US20130036089A1 - Systems and methods for asynchronous distributed database management - Google Patents

Systems and methods for asynchronous distributed database management Download PDF

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US20130036089A1
US20130036089A1 US13/564,242 US201213564242A US2013036089A1 US 20130036089 A1 US20130036089 A1 US 20130036089A1 US 201213564242 A US201213564242 A US 201213564242A US 2013036089 A1 US2013036089 A1 US 2013036089A1
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    • GPHYSICS
    • G06COMPUTING; CALCULATING; COUNTING
    • G06FELECTRIC DIGITAL DATA PROCESSING
    • G06F16/00Information retrieval; Database structures therefor; File system structures therefor
    • G06F16/20Information retrieval; Database structures therefor; File system structures therefor of structured data, e.g. relational data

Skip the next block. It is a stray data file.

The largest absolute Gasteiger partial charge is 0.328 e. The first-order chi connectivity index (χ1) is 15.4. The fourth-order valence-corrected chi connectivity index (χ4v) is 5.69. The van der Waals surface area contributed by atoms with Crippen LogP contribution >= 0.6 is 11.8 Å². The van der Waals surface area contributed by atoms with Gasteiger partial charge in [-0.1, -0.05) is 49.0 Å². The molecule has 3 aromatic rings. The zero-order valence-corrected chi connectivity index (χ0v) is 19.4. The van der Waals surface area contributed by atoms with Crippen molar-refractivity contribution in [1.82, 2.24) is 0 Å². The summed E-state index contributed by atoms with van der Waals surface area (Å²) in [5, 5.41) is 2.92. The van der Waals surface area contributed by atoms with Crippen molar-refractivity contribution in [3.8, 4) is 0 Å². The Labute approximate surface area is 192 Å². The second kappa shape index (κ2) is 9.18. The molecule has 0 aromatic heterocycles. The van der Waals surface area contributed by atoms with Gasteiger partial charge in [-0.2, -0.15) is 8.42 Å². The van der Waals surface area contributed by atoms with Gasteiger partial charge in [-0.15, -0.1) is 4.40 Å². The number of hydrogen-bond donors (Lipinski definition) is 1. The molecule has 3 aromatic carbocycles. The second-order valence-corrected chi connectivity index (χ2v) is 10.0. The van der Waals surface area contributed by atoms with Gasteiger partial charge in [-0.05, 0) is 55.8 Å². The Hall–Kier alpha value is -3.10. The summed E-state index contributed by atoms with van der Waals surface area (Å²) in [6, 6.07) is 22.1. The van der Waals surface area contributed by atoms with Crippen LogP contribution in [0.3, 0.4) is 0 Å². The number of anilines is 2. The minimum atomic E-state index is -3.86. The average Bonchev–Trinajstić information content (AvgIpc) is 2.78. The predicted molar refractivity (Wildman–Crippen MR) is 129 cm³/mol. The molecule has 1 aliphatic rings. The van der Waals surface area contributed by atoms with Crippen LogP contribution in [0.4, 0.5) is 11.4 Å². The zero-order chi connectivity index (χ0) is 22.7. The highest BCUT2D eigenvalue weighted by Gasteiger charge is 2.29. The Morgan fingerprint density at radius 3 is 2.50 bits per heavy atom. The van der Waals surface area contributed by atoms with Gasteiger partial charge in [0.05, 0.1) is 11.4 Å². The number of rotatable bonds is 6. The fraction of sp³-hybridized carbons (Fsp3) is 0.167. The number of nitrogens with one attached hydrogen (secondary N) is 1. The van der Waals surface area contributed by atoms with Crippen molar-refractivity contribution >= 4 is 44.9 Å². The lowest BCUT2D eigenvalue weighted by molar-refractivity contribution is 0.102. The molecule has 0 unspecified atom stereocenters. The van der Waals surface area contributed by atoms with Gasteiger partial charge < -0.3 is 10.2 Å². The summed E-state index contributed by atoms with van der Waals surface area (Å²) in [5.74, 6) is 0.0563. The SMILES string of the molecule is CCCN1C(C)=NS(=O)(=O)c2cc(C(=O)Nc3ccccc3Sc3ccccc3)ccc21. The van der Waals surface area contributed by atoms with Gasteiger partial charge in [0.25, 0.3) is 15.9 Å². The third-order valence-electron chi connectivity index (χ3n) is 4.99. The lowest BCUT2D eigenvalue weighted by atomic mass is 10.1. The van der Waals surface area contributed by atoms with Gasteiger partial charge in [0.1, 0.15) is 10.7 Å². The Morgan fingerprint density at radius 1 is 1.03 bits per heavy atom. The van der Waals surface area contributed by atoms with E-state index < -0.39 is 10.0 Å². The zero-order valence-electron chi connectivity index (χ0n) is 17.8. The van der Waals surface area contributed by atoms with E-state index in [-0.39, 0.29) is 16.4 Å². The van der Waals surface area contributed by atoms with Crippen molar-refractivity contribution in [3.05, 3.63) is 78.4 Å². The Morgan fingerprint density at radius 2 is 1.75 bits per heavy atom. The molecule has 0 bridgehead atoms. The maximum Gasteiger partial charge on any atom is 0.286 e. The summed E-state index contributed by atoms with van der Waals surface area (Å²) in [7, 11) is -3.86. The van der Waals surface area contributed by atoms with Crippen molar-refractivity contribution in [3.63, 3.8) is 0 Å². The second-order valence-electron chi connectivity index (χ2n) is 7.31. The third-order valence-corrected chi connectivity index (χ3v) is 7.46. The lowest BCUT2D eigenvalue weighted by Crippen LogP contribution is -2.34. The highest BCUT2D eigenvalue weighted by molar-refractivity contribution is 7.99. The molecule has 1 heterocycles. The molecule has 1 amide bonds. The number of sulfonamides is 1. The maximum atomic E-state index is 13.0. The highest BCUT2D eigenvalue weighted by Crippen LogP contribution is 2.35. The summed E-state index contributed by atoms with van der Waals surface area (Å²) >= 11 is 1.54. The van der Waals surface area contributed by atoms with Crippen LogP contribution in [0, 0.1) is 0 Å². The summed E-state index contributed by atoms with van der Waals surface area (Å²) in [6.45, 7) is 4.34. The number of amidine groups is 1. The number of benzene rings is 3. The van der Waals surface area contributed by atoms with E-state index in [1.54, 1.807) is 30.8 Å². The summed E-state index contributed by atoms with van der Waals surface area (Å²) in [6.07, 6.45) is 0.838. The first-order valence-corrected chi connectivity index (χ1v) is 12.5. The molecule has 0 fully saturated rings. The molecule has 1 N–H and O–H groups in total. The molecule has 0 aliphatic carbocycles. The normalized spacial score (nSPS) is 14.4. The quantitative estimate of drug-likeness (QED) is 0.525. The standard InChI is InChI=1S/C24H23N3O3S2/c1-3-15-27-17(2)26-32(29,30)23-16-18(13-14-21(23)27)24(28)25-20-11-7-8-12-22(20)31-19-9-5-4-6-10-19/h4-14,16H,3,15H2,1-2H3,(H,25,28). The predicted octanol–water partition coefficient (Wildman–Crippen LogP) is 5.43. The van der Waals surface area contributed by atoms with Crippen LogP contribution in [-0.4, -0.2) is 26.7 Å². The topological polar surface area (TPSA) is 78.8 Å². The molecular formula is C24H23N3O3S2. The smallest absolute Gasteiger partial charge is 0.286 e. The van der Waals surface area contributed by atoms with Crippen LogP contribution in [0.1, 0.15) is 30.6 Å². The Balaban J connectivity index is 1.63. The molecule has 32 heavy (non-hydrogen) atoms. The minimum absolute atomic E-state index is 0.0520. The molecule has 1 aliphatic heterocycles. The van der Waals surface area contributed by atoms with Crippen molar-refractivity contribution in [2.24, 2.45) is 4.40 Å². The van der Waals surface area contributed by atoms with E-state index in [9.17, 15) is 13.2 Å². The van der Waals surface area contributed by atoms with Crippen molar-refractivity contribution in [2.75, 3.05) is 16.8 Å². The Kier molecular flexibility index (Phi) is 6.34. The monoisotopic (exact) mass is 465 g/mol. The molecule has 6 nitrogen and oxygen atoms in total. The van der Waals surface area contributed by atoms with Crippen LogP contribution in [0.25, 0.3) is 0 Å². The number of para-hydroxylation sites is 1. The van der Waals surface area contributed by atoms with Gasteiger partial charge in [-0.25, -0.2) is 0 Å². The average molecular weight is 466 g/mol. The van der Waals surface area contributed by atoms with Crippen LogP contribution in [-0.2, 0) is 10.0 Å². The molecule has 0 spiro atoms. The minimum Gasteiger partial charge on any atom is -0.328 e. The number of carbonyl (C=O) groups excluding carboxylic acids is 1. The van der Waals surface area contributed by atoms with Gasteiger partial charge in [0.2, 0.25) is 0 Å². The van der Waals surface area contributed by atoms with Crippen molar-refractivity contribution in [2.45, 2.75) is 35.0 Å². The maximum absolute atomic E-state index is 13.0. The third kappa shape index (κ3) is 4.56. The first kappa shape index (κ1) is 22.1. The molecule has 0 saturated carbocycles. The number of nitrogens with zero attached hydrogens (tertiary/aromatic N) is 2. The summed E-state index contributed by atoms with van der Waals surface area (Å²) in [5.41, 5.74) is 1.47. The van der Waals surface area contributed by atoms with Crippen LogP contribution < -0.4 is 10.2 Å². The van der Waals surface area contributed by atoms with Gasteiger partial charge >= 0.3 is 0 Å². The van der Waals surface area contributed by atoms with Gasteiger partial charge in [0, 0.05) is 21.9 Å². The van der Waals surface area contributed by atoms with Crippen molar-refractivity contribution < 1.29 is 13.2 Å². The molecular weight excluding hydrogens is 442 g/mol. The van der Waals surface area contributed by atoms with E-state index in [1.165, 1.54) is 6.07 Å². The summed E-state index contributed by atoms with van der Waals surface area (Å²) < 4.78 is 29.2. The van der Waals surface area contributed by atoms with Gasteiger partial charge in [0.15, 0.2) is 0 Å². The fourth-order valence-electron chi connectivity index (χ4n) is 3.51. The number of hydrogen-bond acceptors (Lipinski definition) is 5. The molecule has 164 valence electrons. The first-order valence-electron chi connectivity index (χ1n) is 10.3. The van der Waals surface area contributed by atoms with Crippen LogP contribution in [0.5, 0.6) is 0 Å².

• G06F16/23Updating
    • G06F16/2308Concurrency control
    • G06F16/2315Optimistic concurrency control
    • GPHYSICS
    • G06COMPUTING; CALCULATING; COUNTING
    • G06FELECTRIC DIGITAL DATA PROCESSING
    • G06F16/00Information retrieval; Database structures therefor; File system structures therefor
    • G06F16/20Information retrieval; Database structures therefor; File system structures therefor of structured data, e.g. relational data
    • G06F16/27Replication, distribution or synchronisation of data between databases or within a distributed database system; Distributed database system architectures therefor

Abstract